Swift’s 1989 felt upbeat and empowering, though its lyrics touched on damaging breakups, irresistible bad decisions, and romantic regrets,” writes the Onion A.V. Club’s Annie Zaleski, “because she never gave up hope that things might work out in her favor.” A thirty-five year old cannot afford to land so hard, since as a famous Bruce Springsteen song once declared, “You end up like a dog that’s been beat too much . . . spend half your life just covering up.”
Okay, so the “Born in the USA” line seems a little over the top in this context, but it serves as the perfect bridge into why Ryan Adam’s 1989 proves so durable. Unsurprisingly, Adams channels more than a touch of Bruce, and not just anthemic Born in the USA or Thunder Road Bruce but also his brooding slow burn takes such “I’m on Fire,” as evidenced by the former Whiskeytown singer’s cover of “Shake It Off.” Adams’ occasional country inflection works well here also, especially considering Swift’s own background in the genre. “Bad Blood,” “I Wish You Would,” and “Wildest Dreams” feature more than a dash of country; “Wildest Dreams” arguably feels like it could be background music in a remake of Robert Altman’s Nashville. In other moments, such as on “All You Had To Do Was Stay,” a kind of shambling weary wide eyed yearning found on tracks like “In Reverse” or “Eyes to the Wind” from the most recent War on Drugs album, arrives front and center. One can even hear echoes of Jackson Browne floating in and out of several tunes on Adams’s 1989.
This brings us to a second point that the aforementioned Zaleski noted. She correctly attributes this to Adams’s tendency to view the glass as half empty, operating “under the assumption that things are irrevocably damaged…” Indeed, 1989 sounds vastly different when sung by a forty year old man, or woman, I would argue. Lyrics like “twenty stitches in a hospital room” sound much more as if they sprouted from the Antlers’ haunting 2009 release Hospice. Getting stitches due to recklessness in one’s youth seems almost a rite of passage; at middle age, it suggests something else all together.
“Are we out of the woods?” Swift/Adams ask. Not at all, and perhaps never will be with this partner or any other. As filtered through Adams, “Wildest Dreams” sounds like desperation; an adult escaping to Montana hoping to cling on to memory of a past love as sustenance for the hard winter of life. When Swift sings it, it remains tinged with sadness, but the kind that can be overcome with a new love. Likewise, when Adams croons “we never go out of style,” one doubts the statement’s accuracy. Middle-aged people know all about these falling outs, especially the cutting edge sort.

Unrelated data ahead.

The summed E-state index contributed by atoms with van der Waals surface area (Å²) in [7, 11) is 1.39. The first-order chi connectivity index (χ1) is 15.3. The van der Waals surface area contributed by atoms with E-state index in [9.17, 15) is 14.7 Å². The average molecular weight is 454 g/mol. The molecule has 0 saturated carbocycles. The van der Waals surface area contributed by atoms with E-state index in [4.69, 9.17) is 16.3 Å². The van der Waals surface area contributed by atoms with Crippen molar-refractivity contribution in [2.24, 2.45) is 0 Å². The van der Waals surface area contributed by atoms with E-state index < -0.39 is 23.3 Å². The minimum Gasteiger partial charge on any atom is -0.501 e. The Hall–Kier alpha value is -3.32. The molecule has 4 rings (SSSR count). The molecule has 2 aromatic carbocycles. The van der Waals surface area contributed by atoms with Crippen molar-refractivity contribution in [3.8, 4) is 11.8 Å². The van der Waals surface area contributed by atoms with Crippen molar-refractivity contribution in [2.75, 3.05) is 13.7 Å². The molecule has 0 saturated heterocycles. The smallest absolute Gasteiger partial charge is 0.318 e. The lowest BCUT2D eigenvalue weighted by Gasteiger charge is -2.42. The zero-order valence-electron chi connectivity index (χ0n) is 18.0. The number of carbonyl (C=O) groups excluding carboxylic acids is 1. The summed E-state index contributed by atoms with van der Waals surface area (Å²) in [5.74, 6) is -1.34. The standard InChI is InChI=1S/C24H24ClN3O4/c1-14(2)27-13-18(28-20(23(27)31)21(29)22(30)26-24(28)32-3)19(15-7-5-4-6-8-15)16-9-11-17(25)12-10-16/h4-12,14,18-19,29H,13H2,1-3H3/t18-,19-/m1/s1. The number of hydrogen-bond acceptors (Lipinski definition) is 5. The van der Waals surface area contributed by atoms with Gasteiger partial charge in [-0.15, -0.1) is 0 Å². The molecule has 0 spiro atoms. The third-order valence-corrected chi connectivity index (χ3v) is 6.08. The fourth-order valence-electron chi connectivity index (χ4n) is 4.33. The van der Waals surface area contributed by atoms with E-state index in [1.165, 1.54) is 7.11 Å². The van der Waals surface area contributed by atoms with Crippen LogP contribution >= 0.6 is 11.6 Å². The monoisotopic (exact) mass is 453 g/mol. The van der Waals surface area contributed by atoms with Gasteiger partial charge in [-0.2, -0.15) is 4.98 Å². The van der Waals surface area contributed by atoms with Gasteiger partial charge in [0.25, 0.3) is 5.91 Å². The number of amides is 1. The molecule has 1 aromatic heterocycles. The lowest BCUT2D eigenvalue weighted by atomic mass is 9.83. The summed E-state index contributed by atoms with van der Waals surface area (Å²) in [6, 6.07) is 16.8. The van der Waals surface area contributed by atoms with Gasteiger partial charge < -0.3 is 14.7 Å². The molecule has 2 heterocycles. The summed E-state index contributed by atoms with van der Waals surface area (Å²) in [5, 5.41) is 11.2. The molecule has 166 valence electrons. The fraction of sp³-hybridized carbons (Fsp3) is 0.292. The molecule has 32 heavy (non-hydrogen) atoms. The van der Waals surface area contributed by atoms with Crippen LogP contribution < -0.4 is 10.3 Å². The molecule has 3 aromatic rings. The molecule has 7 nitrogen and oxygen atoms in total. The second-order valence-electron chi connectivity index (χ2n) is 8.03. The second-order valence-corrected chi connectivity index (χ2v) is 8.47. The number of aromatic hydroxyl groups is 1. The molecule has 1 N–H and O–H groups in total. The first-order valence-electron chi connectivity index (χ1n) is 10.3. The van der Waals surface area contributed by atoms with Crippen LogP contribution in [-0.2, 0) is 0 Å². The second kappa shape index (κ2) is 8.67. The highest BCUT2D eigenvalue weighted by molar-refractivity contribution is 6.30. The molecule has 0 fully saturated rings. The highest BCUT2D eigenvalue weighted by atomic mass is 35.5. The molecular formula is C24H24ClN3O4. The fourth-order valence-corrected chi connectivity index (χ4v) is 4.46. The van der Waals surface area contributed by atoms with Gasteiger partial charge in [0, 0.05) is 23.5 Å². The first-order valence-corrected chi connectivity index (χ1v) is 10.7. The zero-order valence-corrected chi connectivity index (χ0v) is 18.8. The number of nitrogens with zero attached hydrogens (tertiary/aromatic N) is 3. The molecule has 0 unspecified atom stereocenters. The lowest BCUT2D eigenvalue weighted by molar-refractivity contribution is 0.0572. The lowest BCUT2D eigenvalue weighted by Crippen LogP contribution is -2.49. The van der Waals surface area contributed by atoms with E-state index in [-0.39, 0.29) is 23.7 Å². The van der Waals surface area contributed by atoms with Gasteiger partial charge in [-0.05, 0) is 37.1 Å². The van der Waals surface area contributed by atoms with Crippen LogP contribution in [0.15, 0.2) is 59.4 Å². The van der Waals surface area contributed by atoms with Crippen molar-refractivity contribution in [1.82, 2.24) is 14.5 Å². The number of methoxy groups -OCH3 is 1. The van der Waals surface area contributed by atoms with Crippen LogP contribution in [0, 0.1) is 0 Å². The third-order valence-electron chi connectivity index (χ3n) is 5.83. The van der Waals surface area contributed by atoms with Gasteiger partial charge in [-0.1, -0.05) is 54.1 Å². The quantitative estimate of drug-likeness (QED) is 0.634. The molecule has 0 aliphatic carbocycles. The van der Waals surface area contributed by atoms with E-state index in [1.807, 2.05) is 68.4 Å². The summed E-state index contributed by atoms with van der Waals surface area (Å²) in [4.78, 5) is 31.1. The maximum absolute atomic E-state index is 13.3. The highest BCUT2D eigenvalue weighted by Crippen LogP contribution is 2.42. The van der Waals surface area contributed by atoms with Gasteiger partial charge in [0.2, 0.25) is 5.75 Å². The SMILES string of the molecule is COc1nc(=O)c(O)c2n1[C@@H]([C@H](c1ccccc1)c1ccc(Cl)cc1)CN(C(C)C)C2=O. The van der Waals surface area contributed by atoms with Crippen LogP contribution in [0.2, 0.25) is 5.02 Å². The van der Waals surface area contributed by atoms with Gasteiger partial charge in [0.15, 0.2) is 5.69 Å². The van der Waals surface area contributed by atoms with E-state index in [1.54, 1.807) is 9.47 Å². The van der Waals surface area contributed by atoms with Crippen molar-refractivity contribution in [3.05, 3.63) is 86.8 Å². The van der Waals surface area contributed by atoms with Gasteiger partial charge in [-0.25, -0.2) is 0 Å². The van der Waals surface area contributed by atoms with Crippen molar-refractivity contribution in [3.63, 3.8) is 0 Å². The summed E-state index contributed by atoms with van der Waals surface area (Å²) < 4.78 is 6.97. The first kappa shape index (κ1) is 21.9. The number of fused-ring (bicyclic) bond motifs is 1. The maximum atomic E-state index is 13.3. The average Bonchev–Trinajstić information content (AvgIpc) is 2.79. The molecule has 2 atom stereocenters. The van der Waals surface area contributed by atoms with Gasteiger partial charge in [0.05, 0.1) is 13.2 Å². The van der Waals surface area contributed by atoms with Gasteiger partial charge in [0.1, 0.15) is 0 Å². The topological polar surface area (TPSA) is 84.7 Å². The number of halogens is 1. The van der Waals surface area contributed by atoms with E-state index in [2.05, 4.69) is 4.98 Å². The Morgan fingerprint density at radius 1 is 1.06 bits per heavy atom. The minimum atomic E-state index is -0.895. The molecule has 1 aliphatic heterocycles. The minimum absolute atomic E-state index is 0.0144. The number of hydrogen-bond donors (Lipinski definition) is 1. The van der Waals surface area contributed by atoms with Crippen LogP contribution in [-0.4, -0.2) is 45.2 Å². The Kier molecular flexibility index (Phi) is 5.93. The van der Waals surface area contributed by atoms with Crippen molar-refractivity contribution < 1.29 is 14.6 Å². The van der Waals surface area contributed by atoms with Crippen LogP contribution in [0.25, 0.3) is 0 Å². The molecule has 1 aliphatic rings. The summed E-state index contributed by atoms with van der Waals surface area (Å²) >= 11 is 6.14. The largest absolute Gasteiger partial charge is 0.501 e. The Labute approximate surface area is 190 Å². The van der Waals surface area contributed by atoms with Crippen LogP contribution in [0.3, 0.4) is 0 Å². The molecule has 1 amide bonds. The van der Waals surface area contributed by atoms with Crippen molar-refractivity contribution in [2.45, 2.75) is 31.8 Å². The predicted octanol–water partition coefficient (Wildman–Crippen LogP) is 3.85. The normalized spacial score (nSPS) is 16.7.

The production too steers away from over indulgence. The tunes are kept short and many them begin sparely stripped down to little more than a guitar and just above a whisper vocals. All of this is evidence of two things: Swift remains a fairly epic songwriter and Adams a snob-free, imaginative curator of music and creative force in his own right.
Of course, this could be a well just a well choreographed mutually beneficial gimmick. After all, Swift and Adams had been talking about this remake for months. For Swift, it not only burnishes her songwriting bonafides; it also offers further entree to Generation X music lovers and even, considering the noted Springsteen influence, some of the boomers accompanying their kids to her shows. For Adams, Swiftians are aging into high school and college, and while they’ll remain diehard Taylor fans, some might go foraging for other sounds. Adams’s melancholy has been known to win over more than few collegians and recent graduates. “And when we go crashing down, we come back every time/ Cause we never go out of style/We never go out of style”: from 21 to 45, with Adams’ interpretation, this might be more true of Swift’s creation than ever.